hosted by Graham Auman Pitts and Faisal Husain
Whereas military histories once focused narrowly on armies, battles, and technologies, the new approach to military history emphasizes how armies and navies were linked to issues such as political economy, gender, and environment. In this episode, we sit down with Gábor Ágoston to discuss the principal issues concerning the relationship between the Ottoman-Habsburg military frontier in Hungary and the environmental history of the early modern period. From the battle of Mohacs in 1526, through the dramatic battle of Vienna 1683, and until the Treaty of Sistova 1791, the Ottoman-Habsburg frontier was the site of fighting, fortification, and mobilization. In our conversation, we consider the environmental dimensions of these centuries of conflict and contact, focusing on how the military revolution transformed the way in which armies used and managed resources and the role of both anthropogenic and climatic factors in reshaping the Hungarian landscape.
This episode is part of an forthcoming series entitled "Political Ecologies."
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Gábor Ágoston is an Associate Professor of History at Georgetown University. He specializes in the history of the Ottoman Empire and has published widely on the subject of the Ottoman military and arms production, as well as issues of frontiers, borderlands, and environment in the early modern world. In addition to authoring Guns for the sultan: military power and the weapons industry in the Ottoman Empire (Cambridge University Press, 2005), he is co-editor of Encyclopedia of the Ottoman Empire.
Graham Auman Pitts holds a doctorate in history from Georgetown University's Department of History. His dissertation, "Fallow Fields: Famine and the Making of Lebanon," probes the intersections of ecology, capital, and colonialism in the modern Middle East. He is currently a postdoctoral scholar at North Carolina State University.
Faisal Husain is a doctoral student at Georgetown University researching the environmental history of the Ottoman Tigris and Euphrates rivers.
Episode No. 276
Release Date: 27 October 2016
Recording Location: Georgetown University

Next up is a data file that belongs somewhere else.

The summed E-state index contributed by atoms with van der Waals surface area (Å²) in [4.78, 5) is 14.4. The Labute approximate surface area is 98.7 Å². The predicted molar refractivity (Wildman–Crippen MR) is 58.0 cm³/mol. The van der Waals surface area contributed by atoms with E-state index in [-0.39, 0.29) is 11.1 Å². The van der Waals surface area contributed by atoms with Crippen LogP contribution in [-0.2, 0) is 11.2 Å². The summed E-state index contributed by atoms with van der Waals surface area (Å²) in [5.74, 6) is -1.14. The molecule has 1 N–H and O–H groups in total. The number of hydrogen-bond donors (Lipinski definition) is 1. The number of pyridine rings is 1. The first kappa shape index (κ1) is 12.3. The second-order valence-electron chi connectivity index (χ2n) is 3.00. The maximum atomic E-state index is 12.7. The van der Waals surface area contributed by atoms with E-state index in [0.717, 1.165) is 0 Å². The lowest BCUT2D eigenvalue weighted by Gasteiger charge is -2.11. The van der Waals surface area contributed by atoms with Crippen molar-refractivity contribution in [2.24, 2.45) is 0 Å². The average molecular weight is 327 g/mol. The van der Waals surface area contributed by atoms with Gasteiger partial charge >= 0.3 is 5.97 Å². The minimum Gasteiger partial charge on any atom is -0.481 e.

Editing and production by Chris Gratien
Sound excerpts: from archive.org - Baglamamin Dugumu - Necmiye Ararat and Muzaffer; Harmandali - Recep Efendi, Cemal Efendi
Special thanks to Monsieur Doumani for allowing us to use "The System/Το σύστημαν" in the intro music, Muhtelif for "Ta Paidia & Lamma Bada" in the interlude, and Kara Güneş for the composition "Istanbul" in the outro music
|"Turkeningel (i.e., Ada Kaleh) and the Iron Gate of the Danube, Tatra, Austro-Hungary"|
Detroit Publishing Co., c1890-1900
Source: Library of Congress
Gábor Ágoston, Guns for the Sultan: Military Power and the Weapons Industry in the Ottoman Empire (New York: Cambridge University Press, 2005).
Gábor Ágoston, "Where Environmental and Frontier Studies Meet: Rivers, Forests, Marshes and Forts along the Ottoman—Hapsburg Frontier in Hungary," in The Frontiers of the Ottoman World, edited by A. C. S. Peacock, (Oxford: Oxford University Press, 2009) 57-79.
Gábor Ágoston, "The Costs of the Ottoman Fortress-System in Hungary in the Sixteenth and Seventeenth Centuries," in Ottomans, Hungarians, and Habsburgs in Central Europe, edited by Géza Dávid and Pál Fodor (Leiden: Brill, 2000).
Karl Appuhn, “Ecologies of Beef: Eighteenth-Century Epizootics and the Environmental History of Early Modern Europe,” Environmental History 15 (2010): 268-87.
Caroline Finkel, The Administration of Warfare: The Ottoman Military Campaigns in Hungary, 1593-1606 (Wien: VWGÖ, 1988).
William Hardy McNeill, Europe's Steppe Frontier, 1500-1800 (Chicago: University of Chicago, 1964).
Geoffrey Parker, The Military Revolution: Military Innovation and the Rise of the West, 1500-1800 (Cambridge: Cambridge University Press, 1988).
David Parrott, The Business of War: Military Enterprise and Military Revolution in Early Modern Europe (New York: Cambridge University Press, 2012).
John F. Richards, The Unending Frontier: An Environmental History of the Early Modern World (Berkeley: University of California, 2003).
Sam White, The Climate of Rebellion in the Early Modern Ottoman Empire (New York: Cambridge University Press, 2011).